I would say that the periods after the Roman Ordinals should not be there, but I have always found references to royals and nobles very much in the same way.
queen of James I: she was married to James I (and she became queen consort).
James I. of England and VI. of Scotland: James was the first king of England under that name, and the sixth in Scotland.
daughter of King Frederick II. of Denmark and Norway and of Sophia: Anne was their daughter. Then, Frederick was the second king of Denmark and Norway under that name, and Sophia was his wife (and also queen consort).
Sophia, daughter of Ulric III., duke of Mecklenburg: Sophia (Anne's mother) was the daughter of Ulric. He was the third duke of Mecklenburg under that name. So he was Anne's grandfather.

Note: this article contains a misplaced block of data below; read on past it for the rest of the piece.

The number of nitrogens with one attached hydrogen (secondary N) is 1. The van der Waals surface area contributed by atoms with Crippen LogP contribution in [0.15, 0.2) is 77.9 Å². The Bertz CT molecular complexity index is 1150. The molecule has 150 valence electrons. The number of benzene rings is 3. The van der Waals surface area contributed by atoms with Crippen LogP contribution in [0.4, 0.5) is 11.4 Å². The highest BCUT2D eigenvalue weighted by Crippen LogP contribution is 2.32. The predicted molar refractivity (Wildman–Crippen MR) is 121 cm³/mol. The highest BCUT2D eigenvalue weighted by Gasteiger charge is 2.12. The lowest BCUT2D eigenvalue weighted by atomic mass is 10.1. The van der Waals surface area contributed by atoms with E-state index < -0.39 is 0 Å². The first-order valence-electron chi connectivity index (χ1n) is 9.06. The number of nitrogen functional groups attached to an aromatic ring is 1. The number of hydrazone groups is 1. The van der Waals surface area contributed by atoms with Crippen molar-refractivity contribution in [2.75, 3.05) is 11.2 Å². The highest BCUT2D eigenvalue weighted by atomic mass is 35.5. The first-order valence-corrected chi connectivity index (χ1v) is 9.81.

Proxy marriage - Wikipedia, the free encyclopedia
Dower - Wikipedia, the free encyclopedia
without dower, the alliance: this sample is incomplete, you should have considered it together with (3):
The marriage (of Anne and James) meant that Scotland had genuine reasons to claim sovereignty to the Orkney and Shetland Islands, which were under somebody else's rule. Also, keep in mind that, most of the times, marriages between nobles from different countries were used to form alliances between those countries against a common enemyu, or to defend common interests, commercial or otherwise.
Hope it helps.
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